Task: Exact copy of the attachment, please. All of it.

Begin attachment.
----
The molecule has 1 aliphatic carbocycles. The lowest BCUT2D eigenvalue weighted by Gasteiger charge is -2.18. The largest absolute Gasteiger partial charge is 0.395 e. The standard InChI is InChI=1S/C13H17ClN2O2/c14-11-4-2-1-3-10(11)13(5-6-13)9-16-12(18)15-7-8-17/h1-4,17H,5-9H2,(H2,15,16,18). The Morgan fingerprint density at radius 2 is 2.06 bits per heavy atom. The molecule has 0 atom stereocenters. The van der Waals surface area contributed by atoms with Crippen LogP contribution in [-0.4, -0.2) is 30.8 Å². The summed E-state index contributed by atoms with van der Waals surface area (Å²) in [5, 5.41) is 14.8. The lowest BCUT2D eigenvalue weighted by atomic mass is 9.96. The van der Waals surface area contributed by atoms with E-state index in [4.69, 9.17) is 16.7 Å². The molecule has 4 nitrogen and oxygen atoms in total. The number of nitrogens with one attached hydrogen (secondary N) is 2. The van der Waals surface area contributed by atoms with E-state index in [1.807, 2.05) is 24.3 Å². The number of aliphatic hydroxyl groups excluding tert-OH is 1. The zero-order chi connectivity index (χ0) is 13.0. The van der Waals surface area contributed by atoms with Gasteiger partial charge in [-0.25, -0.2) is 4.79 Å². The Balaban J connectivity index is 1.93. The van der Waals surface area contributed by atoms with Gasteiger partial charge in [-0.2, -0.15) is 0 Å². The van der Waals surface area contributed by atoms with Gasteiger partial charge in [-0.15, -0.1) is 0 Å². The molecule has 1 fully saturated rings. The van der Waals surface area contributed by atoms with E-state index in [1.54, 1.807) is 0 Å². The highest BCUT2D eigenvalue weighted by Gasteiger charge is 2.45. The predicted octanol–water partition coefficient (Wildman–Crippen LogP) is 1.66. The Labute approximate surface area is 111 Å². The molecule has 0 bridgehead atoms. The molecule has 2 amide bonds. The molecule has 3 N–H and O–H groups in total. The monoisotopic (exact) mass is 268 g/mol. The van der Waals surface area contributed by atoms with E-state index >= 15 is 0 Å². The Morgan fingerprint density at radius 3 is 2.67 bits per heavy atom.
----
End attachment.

The molecule has 1 aliphatic carbocycles. The lowest BCUT2D eigenvalue weighted by Gasteiger charge is -2.18. The largest absolute Gasteiger partial charge is 0.395 e. The standard InChI is InChI=1S/C13H17ClN2O2/c14-11-4-2-1-3-10(11)13(5-6-13)9-16-12(18)15-7-8-17/h1-4,17H,5-9H2,(H2,15,16,18). The Morgan fingerprint density at radius 2 is 2.06 bits per heavy atom. The molecule has 0 atom stereocenters. The van der Waals surface area contributed by atoms with Crippen LogP contribution in [-0.4, -0.2) is 30.8 Å². The summed E-state index contributed by atoms with van der Waals surface area (Å²) in [5, 5.41) is 14.8. The lowest BCUT2D eigenvalue weighted by atomic mass is 9.96. The van der Waals surface area contributed by atoms with E-state index in [4.69, 9.17) is 16.7 Å². The molecule has 4 nitrogen and oxygen atoms in total. The number of nitrogens with one attached hydrogen (secondary N) is 2. The van der Waals surface area contributed by atoms with E-state index in [1.807, 2.05) is 24.3 Å². The number of aliphatic hydroxyl groups excluding tert-OH is 1. The zero-order chi connectivity index (χ0) is 13.0. The van der Waals surface area contributed by atoms with Gasteiger partial charge in [-0.25, -0.2) is 4.79 Å². The Balaban J connectivity index is 1.93. The van der Waals surface area contributed by atoms with Gasteiger partial charge in [-0.2, -0.15) is 0 Å². The van der Waals surface area contributed by atoms with Gasteiger partial charge in [-0.15, -0.1) is 0 Å². The molecule has 1 fully saturated rings. The van der Waals surface area contributed by atoms with E-state index in [1.54, 1.807) is 0 Å². The highest BCUT2D eigenvalue weighted by Gasteiger charge is 2.45. The predicted octanol–water partition coefficient (Wildman–Crippen LogP) is 1.66. The Labute approximate surface area is 111 Å². The molecule has 0 bridgehead atoms. The molecule has 2 amide bonds. The molecule has 3 N–H and O–H groups in total. The monoisotopic (exact) mass is 268 g/mol. The van der Waals surface area contributed by atoms with E-state index >= 15 is 0 Å². The Morgan fingerprint density at radius 3 is 2.67 bits per heavy atom.